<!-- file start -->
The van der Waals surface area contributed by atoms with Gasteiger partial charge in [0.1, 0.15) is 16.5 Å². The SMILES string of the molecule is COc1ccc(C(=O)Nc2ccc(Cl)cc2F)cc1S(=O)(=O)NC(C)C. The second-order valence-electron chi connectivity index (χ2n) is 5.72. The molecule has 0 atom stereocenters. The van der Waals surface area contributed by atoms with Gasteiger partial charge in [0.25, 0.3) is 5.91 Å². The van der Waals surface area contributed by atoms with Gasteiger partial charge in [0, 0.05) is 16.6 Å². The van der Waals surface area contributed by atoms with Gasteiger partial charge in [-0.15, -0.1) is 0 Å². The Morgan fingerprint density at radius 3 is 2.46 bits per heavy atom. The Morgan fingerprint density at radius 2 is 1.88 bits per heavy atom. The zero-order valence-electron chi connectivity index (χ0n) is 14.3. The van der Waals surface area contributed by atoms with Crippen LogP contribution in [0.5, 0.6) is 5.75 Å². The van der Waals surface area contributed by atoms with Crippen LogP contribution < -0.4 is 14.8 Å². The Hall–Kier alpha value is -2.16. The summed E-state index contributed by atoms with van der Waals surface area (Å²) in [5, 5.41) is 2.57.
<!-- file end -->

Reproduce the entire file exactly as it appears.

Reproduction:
The van der Waals surface area contributed by atoms with Gasteiger partial charge in [0.1, 0.15) is 16.5 Å². The SMILES string of the molecule is COc1ccc(C(=O)Nc2ccc(Cl)cc2F)cc1S(=O)(=O)NC(C)C. The second-order valence-electron chi connectivity index (χ2n) is 5.72. The molecule has 0 atom stereocenters. The van der Waals surface area contributed by atoms with Gasteiger partial charge in [0.25, 0.3) is 5.91 Å². The van der Waals surface area contributed by atoms with Gasteiger partial charge in [0, 0.05) is 16.6 Å². The van der Waals surface area contributed by atoms with Gasteiger partial charge in [-0.15, -0.1) is 0 Å². The Morgan fingerprint density at radius 3 is 2.46 bits per heavy atom. The Morgan fingerprint density at radius 2 is 1.88 bits per heavy atom. The zero-order valence-electron chi connectivity index (χ0n) is 14.3. The van der Waals surface area contributed by atoms with Crippen LogP contribution in [0.5, 0.6) is 5.75 Å². The van der Waals surface area contributed by atoms with Crippen LogP contribution < -0.4 is 14.8 Å². The Hall–Kier alpha value is -2.16. The summed E-state index contributed by atoms with van der Waals surface area (Å²) in [5, 5.41) is 2.57.